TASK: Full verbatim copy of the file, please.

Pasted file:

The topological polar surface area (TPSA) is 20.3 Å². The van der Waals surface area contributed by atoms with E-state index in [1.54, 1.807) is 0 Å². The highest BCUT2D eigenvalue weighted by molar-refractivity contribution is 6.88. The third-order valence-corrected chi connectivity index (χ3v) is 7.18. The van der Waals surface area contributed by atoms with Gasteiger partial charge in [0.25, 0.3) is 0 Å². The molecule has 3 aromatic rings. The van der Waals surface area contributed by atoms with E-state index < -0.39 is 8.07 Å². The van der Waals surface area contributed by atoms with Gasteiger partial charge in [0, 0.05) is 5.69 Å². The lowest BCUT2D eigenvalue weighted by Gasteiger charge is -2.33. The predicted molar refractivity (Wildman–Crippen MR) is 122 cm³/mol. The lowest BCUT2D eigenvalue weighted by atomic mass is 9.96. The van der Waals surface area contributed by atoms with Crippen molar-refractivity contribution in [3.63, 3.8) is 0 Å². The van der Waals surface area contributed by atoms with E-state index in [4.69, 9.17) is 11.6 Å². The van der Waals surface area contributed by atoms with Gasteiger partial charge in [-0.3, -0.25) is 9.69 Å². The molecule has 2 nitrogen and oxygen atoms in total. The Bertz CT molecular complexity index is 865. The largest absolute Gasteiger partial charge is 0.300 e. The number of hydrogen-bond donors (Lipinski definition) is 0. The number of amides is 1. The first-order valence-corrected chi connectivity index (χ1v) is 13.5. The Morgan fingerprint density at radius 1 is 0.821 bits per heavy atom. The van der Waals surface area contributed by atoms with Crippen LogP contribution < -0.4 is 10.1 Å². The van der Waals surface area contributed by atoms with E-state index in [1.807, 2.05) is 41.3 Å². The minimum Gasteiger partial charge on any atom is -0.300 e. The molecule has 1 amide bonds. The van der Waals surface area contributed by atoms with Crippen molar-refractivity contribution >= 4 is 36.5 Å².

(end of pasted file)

The topological polar surface area (TPSA) is 20.3 Å². The van der Waals surface area contributed by atoms with E-state index in [1.54, 1.807) is 0 Å². The highest BCUT2D eigenvalue weighted by molar-refractivity contribution is 6.88. The third-order valence-corrected chi connectivity index (χ3v) is 7.18. The van der Waals surface area contributed by atoms with Gasteiger partial charge in [0.25, 0.3) is 0 Å². The molecule has 3 aromatic rings. The van der Waals surface area contributed by atoms with E-state index < -0.39 is 8.07 Å². The van der Waals surface area contributed by atoms with Gasteiger partial charge in [0, 0.05) is 5.69 Å². The lowest BCUT2D eigenvalue weighted by Gasteiger charge is -2.33. The predicted molar refractivity (Wildman–Crippen MR) is 122 cm³/mol. The lowest BCUT2D eigenvalue weighted by atomic mass is 9.96. The van der Waals surface area contributed by atoms with Crippen molar-refractivity contribution in [3.63, 3.8) is 0 Å². The van der Waals surface area contributed by atoms with E-state index in [4.69, 9.17) is 11.6 Å². The van der Waals surface area contributed by atoms with Gasteiger partial charge in [-0.3, -0.25) is 9.69 Å². The molecule has 2 nitrogen and oxygen atoms in total. The Bertz CT molecular complexity index is 865. The largest absolute Gasteiger partial charge is 0.300 e. The number of hydrogen-bond donors (Lipinski definition) is 0. The number of amides is 1. The first-order valence-corrected chi connectivity index (χ1v) is 13.5. The Morgan fingerprint density at radius 1 is 0.821 bits per heavy atom. The van der Waals surface area contributed by atoms with Crippen LogP contribution < -0.4 is 10.1 Å². The van der Waals surface area contributed by atoms with E-state index in [1.807, 2.05) is 41.3 Å². The minimum Gasteiger partial charge on any atom is -0.300 e. The molecule has 1 amide bonds. The van der Waals surface area contributed by atoms with Crippen molar-refractivity contribution >= 4 is 36.5 Å².